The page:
HEPA Filter is originally called a high-efficiency particulate absorber. It is a type of air filter, also known as a high-efficiency particulate trap. Air filters, which are in the HEPA filter standard, have application areas covering many sectors such as clean rooms, medical facilities, automotive and aviation.
To qualify a filter as a HEPA filter based on industrial standards, that filter must capture 99.97% of particles larger than or equal to 0.3 µm in size (particles in the air passing over the filter).
HEPA Air filters should be tested to a recognised and current performance standard – many products use the term ‘HEPA’ without an appropriately certified test. HEPA filters that are marketed where MPPS is simply ‘believed to be 0.3μm’ is not appropriate for today’s HEPA applications. All UK /European HEPA filters should be individually tested and certified to EN 1822:2019
HEPA filters are a kind of felt composition of randomly arranged fibres. These fibres are usually composed of glass fibres. They have a diameter between 0.5 µm and 2 µm. The main factors affecting the capture functions are the fibre diameter, the thickness of the filter and the face velocity. The air gap between HEPA filter fibres is usually more than 0.3 µm. The fact that this gap is more than 0.3 µm gives rise to the common and incorrect assumption that smaller particles can easily pass through the largest gap between the fibres of a HEPA filter, and in this case, the filter will act as a sieve.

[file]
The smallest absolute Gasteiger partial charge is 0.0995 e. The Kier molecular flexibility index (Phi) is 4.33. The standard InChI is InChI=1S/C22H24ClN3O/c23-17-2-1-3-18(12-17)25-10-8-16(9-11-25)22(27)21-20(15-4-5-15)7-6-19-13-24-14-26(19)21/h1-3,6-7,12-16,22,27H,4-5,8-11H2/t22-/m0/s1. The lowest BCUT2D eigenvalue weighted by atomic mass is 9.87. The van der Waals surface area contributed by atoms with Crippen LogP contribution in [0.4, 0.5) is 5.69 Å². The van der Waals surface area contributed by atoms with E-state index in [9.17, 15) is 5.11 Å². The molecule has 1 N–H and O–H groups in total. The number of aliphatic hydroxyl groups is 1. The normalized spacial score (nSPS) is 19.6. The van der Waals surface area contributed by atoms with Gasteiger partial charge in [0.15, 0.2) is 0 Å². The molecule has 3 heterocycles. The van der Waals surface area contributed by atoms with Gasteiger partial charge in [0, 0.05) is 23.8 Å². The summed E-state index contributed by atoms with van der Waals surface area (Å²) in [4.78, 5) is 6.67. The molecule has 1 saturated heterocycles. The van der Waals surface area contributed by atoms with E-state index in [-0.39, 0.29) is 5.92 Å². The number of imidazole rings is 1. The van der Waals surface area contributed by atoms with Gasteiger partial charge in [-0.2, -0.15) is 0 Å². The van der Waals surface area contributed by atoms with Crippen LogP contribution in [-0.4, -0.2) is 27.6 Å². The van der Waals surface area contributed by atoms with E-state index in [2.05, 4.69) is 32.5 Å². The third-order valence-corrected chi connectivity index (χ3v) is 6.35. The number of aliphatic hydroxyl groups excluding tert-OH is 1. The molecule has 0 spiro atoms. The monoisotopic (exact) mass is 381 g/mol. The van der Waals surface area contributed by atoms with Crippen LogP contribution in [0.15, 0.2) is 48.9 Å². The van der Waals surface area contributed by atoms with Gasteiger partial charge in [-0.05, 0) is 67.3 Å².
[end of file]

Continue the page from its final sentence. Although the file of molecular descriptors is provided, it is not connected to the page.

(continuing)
Unlike porous membrane type filters, where particles as large as the largest gap or opening distance between the fibres cannot pass, HEPA filters are designed to capture smaller sized pollutants and particles.